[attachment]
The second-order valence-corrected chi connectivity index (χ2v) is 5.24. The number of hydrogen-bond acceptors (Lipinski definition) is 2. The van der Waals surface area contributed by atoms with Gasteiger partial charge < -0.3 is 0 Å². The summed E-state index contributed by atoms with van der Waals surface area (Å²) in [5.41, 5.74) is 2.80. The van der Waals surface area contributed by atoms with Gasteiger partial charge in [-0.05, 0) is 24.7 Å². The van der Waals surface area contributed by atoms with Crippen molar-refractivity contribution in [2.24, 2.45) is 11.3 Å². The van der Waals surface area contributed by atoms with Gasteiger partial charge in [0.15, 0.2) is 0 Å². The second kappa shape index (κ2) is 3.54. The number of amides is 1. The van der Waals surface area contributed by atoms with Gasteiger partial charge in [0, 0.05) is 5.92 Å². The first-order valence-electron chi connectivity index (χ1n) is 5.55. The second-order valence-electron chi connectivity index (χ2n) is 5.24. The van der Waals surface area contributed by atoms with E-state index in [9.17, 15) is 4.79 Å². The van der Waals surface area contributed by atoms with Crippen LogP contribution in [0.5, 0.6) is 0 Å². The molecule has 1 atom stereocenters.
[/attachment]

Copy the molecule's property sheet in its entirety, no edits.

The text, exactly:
The second-order valence-corrected chi connectivity index (χ2v) is 5.24. The number of hydrogen-bond acceptors (Lipinski definition) is 2. The van der Waals surface area contributed by atoms with Gasteiger partial charge < -0.3 is 0 Å². The summed E-state index contributed by atoms with van der Waals surface area (Å²) in [5.41, 5.74) is 2.80. The van der Waals surface area contributed by atoms with Gasteiger partial charge in [-0.05, 0) is 24.7 Å². The van der Waals surface area contributed by atoms with Crippen molar-refractivity contribution in [2.24, 2.45) is 11.3 Å². The van der Waals surface area contributed by atoms with Gasteiger partial charge in [0.15, 0.2) is 0 Å². The second kappa shape index (κ2) is 3.54. The number of amides is 1. The van der Waals surface area contributed by atoms with Gasteiger partial charge in [0, 0.05) is 5.92 Å². The first-order valence-electron chi connectivity index (χ1n) is 5.55. The second-order valence-electron chi connectivity index (χ2n) is 5.24. The van der Waals surface area contributed by atoms with E-state index in [9.17, 15) is 4.79 Å². The van der Waals surface area contributed by atoms with Crippen LogP contribution in [0.5, 0.6) is 0 Å². The molecule has 1 atom stereocenters.